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SSG Squad Leader
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The government acted improperly and it looks like the court agreed.
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CPO Glenn Moss
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Edited 5 y ago
EDIT: My original posting (left unchanged below, because to change it would make the comments correcting me look off-kilter) was in error. My answer dealt with a dismissal WITHOUT prejudice, even though I correctly quoted the article as the dismissal being WITH prejudice.

So my posting below is wrong.

Thanks to Wayne Wood and Edward Jones Jr. for correcting me.


ORIGINAL POST:

Actually, he didn't "win" the case. The judge dismissed it "with prejudice".

It's the same thing as when the prosecuting attorney, or the trial attorney in the military, "withdraws charges with prejudice". It means the government reserves the right to re-prefer charges again if they so choose.

The reasons for this are varied. Essentially, it means they believe there is enough evidence to warrant a trial, but the government doesn't (yet) have a strong enough case to actually win it. So they withdraw charges (dismiss the trial, in this case) and put it on "hold", until a point where they decide the have enough to proceed again.

In this case, the judge dismissed the trial with prejudice because he determined the prosecution withheld evidence. If the prosecution gets their act together, they can once again attempt to take this to trial.

Now, there have been several members of this whole fiasco who have already been tried and acquitted or ended in hung juries. Clive's trial ended with every serious charge against him being returned "not guilty" and only minor charges "guilty". If his trial ended there, then that would have been the end of it. HOWEVER...with the judge dismissing "with prejudice"...this opens up the possibility of the government being able to prosecute him again, once the prosecution gets its act together.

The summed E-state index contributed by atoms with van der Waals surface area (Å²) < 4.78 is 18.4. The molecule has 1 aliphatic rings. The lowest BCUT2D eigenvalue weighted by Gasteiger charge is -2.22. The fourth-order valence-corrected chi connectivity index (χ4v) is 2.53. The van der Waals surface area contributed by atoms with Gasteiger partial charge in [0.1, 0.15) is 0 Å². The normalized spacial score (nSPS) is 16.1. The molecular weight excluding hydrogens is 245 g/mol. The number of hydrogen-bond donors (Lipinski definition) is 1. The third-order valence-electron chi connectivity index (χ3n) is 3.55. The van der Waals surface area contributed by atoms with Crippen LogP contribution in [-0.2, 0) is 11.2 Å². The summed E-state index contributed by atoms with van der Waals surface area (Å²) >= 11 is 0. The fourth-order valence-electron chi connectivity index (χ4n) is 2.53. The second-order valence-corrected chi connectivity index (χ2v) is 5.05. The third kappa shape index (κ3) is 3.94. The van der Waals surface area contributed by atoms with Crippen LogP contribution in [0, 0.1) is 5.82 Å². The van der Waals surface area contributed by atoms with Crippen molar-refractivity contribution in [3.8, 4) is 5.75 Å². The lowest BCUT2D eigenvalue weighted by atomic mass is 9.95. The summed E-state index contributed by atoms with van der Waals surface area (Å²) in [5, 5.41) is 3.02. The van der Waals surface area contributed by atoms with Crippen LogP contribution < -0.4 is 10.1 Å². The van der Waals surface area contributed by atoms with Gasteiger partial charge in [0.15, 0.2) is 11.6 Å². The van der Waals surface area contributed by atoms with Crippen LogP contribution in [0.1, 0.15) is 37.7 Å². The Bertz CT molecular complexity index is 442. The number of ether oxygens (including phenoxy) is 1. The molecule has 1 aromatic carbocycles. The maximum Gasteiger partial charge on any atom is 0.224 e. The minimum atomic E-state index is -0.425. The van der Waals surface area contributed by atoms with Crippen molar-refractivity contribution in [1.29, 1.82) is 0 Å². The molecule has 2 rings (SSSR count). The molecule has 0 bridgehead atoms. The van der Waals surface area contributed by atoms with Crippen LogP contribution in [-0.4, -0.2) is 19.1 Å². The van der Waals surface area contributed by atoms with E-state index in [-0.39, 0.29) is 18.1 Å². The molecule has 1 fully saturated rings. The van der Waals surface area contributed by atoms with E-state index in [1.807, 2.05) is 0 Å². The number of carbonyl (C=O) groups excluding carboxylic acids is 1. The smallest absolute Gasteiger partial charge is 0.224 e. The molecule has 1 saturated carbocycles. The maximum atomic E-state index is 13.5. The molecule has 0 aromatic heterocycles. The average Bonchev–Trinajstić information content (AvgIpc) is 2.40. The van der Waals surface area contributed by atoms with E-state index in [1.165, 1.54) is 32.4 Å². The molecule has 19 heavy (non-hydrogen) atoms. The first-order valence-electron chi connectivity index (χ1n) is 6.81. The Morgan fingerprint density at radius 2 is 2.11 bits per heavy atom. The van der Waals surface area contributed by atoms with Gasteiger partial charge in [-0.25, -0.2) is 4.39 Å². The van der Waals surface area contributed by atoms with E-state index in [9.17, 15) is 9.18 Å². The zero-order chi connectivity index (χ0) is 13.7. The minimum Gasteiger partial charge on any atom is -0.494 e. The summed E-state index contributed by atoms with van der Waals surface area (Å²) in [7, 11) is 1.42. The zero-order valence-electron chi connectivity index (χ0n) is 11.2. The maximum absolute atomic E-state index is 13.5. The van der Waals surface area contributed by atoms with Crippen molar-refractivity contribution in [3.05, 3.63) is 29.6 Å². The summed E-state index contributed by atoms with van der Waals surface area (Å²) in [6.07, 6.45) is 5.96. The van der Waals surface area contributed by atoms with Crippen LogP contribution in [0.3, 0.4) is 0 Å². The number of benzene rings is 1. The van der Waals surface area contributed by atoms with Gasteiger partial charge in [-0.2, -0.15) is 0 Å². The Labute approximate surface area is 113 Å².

There are some who would look at this and think that the government is stacking the deck so they can do just that...try him again. And quite frankly, I wouldn't put it past the government to be doing exactly that.
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Sgt Wayne Wood
Sgt Wayne Wood
5 y
Dismissing with prejudice is in no way similar to the prosecution dropping charges... ESPECIALLY in a case of prosecutorial misconduct (witholding exculpatory evidence)
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CW5 Edward "Tate" Jones Jr.
CW5 Edward "Tate" Jones Jr.
5 y
Correct. The case was dismissed WITH prejudice because of government misconduct. The government withheld exculpatory evidence from the jury that would have been beneficial to the defendants and could have resulted in a NOT GUILTY verdict. This is a MAJOR NONO and many a lawyer has been disbarred for this. The judge was very specific in his orders and the lawyers in question are in deep kimchee. Soooooo...... now that this is over the government is batting ZERO.
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CPO Glenn Moss
CPO Glenn Moss
5 y
Sgt Wayne Wood - CW5 Edward "Tate" Jones Jr. - My mistake...I misread, probably reading into the article what I was thinking instead of reading the actual words, even though I quoted it. Silly me. I was THINKING "without prejudice", even though I quoted "with prejudice".

Thanks to the both of you for correcting me. I'll edit my answer to reflect this.
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PO3 Jorge Mejia
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One for the good guys
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